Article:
Other than the timing, the news of Tatsunori Hara’s decision to step down as manager of the Yomiuri Giants didn’t exactly come out of left field.
For one, there had been rumblings that this season might be Hara’s last since at least September. So it wasn’t hard to imagine he was doffing his cap toward Giants fans for the last time as manager while making the walk from the dugout to the visitor’s clubhouse at Jingu Stadium on Saturday, following the 3-2 loss to the Tokyo Yakult Swallows that ended Yomiuri’s playoff run.
Even if it wasn’t surprising, Hara stepping down is notable if for no other reason than the giant shoes he leaves the next manager to fill.
Hara wasn’t the greatest tactician in the world, but he did all the things a “good” manager is supposed to — namely, he won a lot and was a fitting public face for the team.
The latter is as important as the first for a franchise as image-conscious as Yomiuri can be.
When the cameras were rolling and the spotlight was at its brightest, Hara said the right things and made the right moves, rarely letting anything, even bits of personality, break through his stately countenance. He let more of himself slip out when he gave his trademark fist bumps after home runs or when he laced victory speeches with hints of charisma and even charm. Whatever temper he had mostly remained off camera, away from prying eyes.
Hara wasn’t without his missteps, the most notable being an ugly blackmailing scandal involving extramarital affairs and mob connections that spilled into the public sphere in 2012, a controversy he survived.
As far as the actual games were concerned, Hara’s Giants were almost always in the hunt.
Hara managed the team to seven Central League pennants and 11 A-Class finishes in 12 years. He took the Kyojin to the Japan Series five times, with the team winning titles in 2002, 2009 and 2012.
Before the 2009 season, Hara stepped away from the Giants and managed Japan to the World Baseball Classic crown. He returned to steer the Giants to the interleague, CL, and Japan Series titles that same year.
There is no question some of Hara’s success stemmed from Yomiuri’s deep pockets, willingness to throw money around, and the club’s penchant for poaching established talent from other teams. However, Hara also displayed more of a willingness to give young players and farmhands a chance, which some other managers in Japan seem loathe to do, an attitude that helped give rise to current stars such as Giants shortstop Hayato Sakamoto.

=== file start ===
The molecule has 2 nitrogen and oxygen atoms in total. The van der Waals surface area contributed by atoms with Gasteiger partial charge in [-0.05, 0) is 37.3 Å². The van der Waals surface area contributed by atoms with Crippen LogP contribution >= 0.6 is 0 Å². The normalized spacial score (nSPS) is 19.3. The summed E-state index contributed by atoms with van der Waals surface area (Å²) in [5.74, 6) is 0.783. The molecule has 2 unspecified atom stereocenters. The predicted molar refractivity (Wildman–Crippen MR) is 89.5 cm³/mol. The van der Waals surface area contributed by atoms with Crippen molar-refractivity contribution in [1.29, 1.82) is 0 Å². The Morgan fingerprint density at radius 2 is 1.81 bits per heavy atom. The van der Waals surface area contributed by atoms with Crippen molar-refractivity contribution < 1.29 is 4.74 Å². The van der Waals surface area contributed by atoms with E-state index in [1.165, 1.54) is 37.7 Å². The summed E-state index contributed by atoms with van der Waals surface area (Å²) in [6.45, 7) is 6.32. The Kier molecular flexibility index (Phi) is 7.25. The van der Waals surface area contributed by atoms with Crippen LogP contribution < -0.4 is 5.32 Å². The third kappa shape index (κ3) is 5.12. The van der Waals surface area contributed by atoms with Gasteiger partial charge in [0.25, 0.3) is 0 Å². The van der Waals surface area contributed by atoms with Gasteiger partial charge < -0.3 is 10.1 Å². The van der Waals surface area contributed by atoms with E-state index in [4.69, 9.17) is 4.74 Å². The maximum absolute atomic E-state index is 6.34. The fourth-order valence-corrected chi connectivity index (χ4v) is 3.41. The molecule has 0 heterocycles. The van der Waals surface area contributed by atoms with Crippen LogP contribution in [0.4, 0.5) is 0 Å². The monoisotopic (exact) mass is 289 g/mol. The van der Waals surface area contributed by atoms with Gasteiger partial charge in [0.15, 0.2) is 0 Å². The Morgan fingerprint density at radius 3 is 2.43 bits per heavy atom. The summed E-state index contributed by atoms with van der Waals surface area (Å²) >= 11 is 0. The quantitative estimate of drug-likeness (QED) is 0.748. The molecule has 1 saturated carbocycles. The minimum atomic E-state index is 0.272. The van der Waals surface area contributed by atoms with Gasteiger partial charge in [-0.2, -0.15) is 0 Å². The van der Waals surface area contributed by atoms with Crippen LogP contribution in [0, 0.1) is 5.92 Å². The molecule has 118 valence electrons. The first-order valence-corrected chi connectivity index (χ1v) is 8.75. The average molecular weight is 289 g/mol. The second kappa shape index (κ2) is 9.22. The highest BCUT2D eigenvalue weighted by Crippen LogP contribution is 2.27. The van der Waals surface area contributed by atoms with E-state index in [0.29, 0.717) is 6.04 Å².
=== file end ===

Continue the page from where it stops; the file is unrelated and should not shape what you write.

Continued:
Leading the Giants requires as much political acumen as actual managerial skill. The media glare is intense and probably rivalled only by the scrutiny from the upper reaches of the organization. The only NPB job that comes with as much pressure is that of Hanshin Tigers manager, something that the team’s new skipper, Tomoaki Kanemoto, will find out in 2016.
Hara was able to navigate the Yomiuri tempest and carve out a nice space for himself. In doing so, he left behind a blueprint for success for the next manager to follow, but it’ll take the right person to make everything work.
That also involves dealing with the fickle Yomiuri management, which according to some reports was waiting to see how the season played out before recommitting to Hara, whose gravest transgression was not winning a fourth consecutive pennant.
This isn’t the first time Hara has walked away. He led the team to a Japan Series title in 2002, then resigned after the 2003 season “to take responsibility” for a poor campaign that saw the Kyojin finish third.
The Giants endured another third-place finish under replacement manager Tsuneo Horiuchi the next season, slid down to fifth in 2005, and lured Hara back in 2006. The team finished fourth in the first year of Hara’s second stint, then won six of the next nine CL pennants.
This time, Hara, now 57, might be gone for good. He played the role of consummate company man well in public and he won a lot of games. Many managers have excelled at one but not the other. For instance, former BayStars manager Kiyoshi Nakahata played the public role well, while ex-Dragons skipper Hiromitsu Ochiai was a winner. Hara on the other hand wore both suits well.
Alex Ramirez, on Monday named the BayStars’ new manager, played for Hara from 2008-12. The popular “Rami-chan” won’t have any problems playing the public role, but it’ll be interesting to see how much he learned from watching Hara handle his players and manage egos on the way to building a winner.
The BayStars may let Ramirez, a first-time manager, grow into the role. For Yomiuri, patience isn’t usually a virtue. Meaning the new Giants manager will be under enormous pressure from the start as he tries to escape Hara’s shadow in the dugout.
IN FIVE EASY PIECES WITH TAKE 5